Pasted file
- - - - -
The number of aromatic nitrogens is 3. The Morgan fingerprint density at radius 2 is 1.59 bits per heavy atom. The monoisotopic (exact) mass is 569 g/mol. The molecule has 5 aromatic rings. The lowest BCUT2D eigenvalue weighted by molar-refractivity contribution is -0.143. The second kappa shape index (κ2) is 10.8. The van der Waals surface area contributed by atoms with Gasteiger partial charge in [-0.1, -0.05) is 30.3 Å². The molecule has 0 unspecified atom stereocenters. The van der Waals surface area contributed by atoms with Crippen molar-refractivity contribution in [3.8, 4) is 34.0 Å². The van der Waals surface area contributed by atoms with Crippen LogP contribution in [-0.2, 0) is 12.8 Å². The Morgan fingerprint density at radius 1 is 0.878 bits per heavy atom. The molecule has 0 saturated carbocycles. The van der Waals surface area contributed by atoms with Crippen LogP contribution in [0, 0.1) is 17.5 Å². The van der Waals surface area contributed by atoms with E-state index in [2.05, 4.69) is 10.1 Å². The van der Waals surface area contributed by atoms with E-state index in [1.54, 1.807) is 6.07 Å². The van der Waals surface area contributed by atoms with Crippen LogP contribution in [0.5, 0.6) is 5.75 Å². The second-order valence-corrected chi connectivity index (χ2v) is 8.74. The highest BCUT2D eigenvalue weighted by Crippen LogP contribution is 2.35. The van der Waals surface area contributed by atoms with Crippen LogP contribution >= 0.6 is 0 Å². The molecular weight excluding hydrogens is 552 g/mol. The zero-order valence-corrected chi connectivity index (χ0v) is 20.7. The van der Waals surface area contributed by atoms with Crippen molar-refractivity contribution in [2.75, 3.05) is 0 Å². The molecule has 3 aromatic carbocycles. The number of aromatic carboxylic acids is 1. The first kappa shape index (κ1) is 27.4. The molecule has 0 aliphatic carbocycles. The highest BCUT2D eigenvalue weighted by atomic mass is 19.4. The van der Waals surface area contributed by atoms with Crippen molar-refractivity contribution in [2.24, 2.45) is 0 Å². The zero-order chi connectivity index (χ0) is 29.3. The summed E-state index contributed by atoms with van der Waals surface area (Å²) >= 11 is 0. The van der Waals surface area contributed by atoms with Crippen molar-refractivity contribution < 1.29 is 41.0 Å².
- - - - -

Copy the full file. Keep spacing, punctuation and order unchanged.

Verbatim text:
The number of aromatic nitrogens is 3. The Morgan fingerprint density at radius 2 is 1.59 bits per heavy atom. The monoisotopic (exact) mass is 569 g/mol. The molecule has 5 aromatic rings. The lowest BCUT2D eigenvalue weighted by molar-refractivity contribution is -0.143. The second kappa shape index (κ2) is 10.8. The van der Waals surface area contributed by atoms with Gasteiger partial charge in [-0.1, -0.05) is 30.3 Å². The molecule has 0 unspecified atom stereocenters. The van der Waals surface area contributed by atoms with Crippen molar-refractivity contribution in [3.8, 4) is 34.0 Å². The van der Waals surface area contributed by atoms with Crippen LogP contribution in [-0.2, 0) is 12.8 Å². The Morgan fingerprint density at radius 1 is 0.878 bits per heavy atom. The molecule has 0 saturated carbocycles. The van der Waals surface area contributed by atoms with Crippen LogP contribution in [0, 0.1) is 17.5 Å². The van der Waals surface area contributed by atoms with E-state index in [2.05, 4.69) is 10.1 Å². The van der Waals surface area contributed by atoms with E-state index in [1.54, 1.807) is 6.07 Å². The van der Waals surface area contributed by atoms with Crippen LogP contribution in [0.5, 0.6) is 5.75 Å². The second-order valence-corrected chi connectivity index (χ2v) is 8.74. The highest BCUT2D eigenvalue weighted by Crippen LogP contribution is 2.35. The van der Waals surface area contributed by atoms with Crippen LogP contribution >= 0.6 is 0 Å². The molecular weight excluding hydrogens is 552 g/mol. The zero-order valence-corrected chi connectivity index (χ0v) is 20.7. The van der Waals surface area contributed by atoms with Crippen molar-refractivity contribution in [2.75, 3.05) is 0 Å². The molecule has 3 aromatic carbocycles. The number of aromatic carboxylic acids is 1. The first kappa shape index (κ1) is 27.4. The molecule has 0 aliphatic carbocycles. The highest BCUT2D eigenvalue weighted by atomic mass is 19.4. The van der Waals surface area contributed by atoms with Crippen molar-refractivity contribution in [2.24, 2.45) is 0 Å². The zero-order chi connectivity index (χ0) is 29.3. The summed E-state index contributed by atoms with van der Waals surface area (Å²) >= 11 is 0. The van der Waals surface area contributed by atoms with Crippen molar-refractivity contribution < 1.29 is 41.0 Å².